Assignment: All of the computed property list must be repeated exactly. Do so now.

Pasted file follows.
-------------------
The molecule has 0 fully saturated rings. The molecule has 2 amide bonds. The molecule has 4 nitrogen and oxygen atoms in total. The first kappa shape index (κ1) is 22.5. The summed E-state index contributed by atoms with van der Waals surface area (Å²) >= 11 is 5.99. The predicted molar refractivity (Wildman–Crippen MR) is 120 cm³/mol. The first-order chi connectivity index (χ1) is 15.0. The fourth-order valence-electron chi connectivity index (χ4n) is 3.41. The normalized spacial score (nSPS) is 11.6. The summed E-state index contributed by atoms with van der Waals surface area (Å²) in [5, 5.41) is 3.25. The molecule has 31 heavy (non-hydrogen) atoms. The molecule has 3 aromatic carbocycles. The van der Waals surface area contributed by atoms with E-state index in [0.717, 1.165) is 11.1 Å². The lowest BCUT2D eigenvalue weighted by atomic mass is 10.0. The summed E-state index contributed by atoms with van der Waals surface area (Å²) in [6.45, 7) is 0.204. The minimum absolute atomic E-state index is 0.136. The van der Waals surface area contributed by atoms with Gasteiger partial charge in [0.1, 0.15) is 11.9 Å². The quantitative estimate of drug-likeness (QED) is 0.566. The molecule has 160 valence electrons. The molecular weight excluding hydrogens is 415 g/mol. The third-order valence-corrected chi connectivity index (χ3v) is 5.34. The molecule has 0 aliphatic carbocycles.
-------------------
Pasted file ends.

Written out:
The molecule has 0 fully saturated rings. The molecule has 2 amide bonds. The molecule has 4 nitrogen and oxygen atoms in total. The first kappa shape index (κ1) is 22.5. The summed E-state index contributed by atoms with van der Waals surface area (Å²) >= 11 is 5.99. The predicted molar refractivity (Wildman–Crippen MR) is 120 cm³/mol. The first-order chi connectivity index (χ1) is 15.0. The fourth-order valence-electron chi connectivity index (χ4n) is 3.41. The normalized spacial score (nSPS) is 11.6. The summed E-state index contributed by atoms with van der Waals surface area (Å²) in [5, 5.41) is 3.25. The molecule has 31 heavy (non-hydrogen) atoms. The molecule has 3 aromatic carbocycles. The van der Waals surface area contributed by atoms with E-state index in [0.717, 1.165) is 11.1 Å². The lowest BCUT2D eigenvalue weighted by atomic mass is 10.0. The summed E-state index contributed by atoms with van der Waals surface area (Å²) in [6.45, 7) is 0.204. The minimum absolute atomic E-state index is 0.136. The van der Waals surface area contributed by atoms with Gasteiger partial charge in [0.1, 0.15) is 11.9 Å². The quantitative estimate of drug-likeness (QED) is 0.566. The molecule has 160 valence electrons. The molecular weight excluding hydrogens is 415 g/mol. The third-order valence-corrected chi connectivity index (χ3v) is 5.34. The molecule has 0 aliphatic carbocycles.